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Setzerado

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PostSubject: Re: I Like Instru-MENTAL!   Wed Apr 27, 2011 11:21 pm

Instru-Mental is the record !!

Blue Moon Of Kentucky : 8.5 / 10
Cherokee : 9 / 10
Be-Bop-A-Lula : 8.5 / 10
Earl's Breakdown : 9 / 10
Far Noir East : 10 / 10
Intermission : 9.5 / 10
Go Go Godzilla : 8 / 10
Lonesome Road : 10 / 10
Jazz Hillbilly Meltdown : 10 / 10
Hot Love : 10 / 10
Pickpocket : 10 / 10

This is a record at 9.5 !! (in my opinion)
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mjcodina

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PostSubject: Re: I Like Instru-MENTAL!   Thu Apr 28, 2011 12:28 am

Man Im so glad you started this thread. All Ive heard is negative stuff on this site about the album so Ive layed low for a bit. But man I love that album.

Ive noodling with some of the songs, especially Blue Moon, and am thinking of putting some of the songs on the tube. What do you guys think? Would you even wanna see that?

Anyways, what a good album!!!
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Brett

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PostSubject: Re: I Like Instru-MENTAL!   Thu Apr 28, 2011 1:00 am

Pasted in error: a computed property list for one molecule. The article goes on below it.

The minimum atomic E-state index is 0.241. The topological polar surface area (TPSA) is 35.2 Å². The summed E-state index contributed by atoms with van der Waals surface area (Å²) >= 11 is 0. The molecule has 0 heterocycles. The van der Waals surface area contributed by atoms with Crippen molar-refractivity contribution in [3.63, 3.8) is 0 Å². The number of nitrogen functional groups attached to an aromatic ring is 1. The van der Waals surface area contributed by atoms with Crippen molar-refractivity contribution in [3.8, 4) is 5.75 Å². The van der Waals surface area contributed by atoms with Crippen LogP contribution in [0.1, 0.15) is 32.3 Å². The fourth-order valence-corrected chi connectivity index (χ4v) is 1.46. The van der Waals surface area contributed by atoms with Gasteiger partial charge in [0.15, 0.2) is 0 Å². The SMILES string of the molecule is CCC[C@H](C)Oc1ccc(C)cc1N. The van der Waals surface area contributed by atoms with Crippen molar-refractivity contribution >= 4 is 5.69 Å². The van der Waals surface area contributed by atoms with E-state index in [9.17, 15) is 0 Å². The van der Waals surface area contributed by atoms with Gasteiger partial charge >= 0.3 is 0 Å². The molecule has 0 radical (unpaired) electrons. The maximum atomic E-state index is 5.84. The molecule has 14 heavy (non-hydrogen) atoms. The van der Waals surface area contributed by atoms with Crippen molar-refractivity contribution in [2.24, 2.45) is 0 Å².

mjcodina wrote:
Ive noodling with some of the songs, especially Blue Moon, and am thinking of putting some of the songs on the tube. What do you guys think? Would you even wanna see that?

Anyways, what a good album!!!

Sure, but i want to see your fingers and your fretboard, please... Cool
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mjcodina

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PostSubject: Re: I Like Instru-MENTAL!   Thu Apr 28, 2011 1:01 am

oh yeah for sure man. I learned my lesson with not showin em the first time haha. Didnt show my picking hand
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Rickabilly

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PostSubject: Re: I Like Instru-MENTAL!   Thu Apr 28, 2011 5:26 am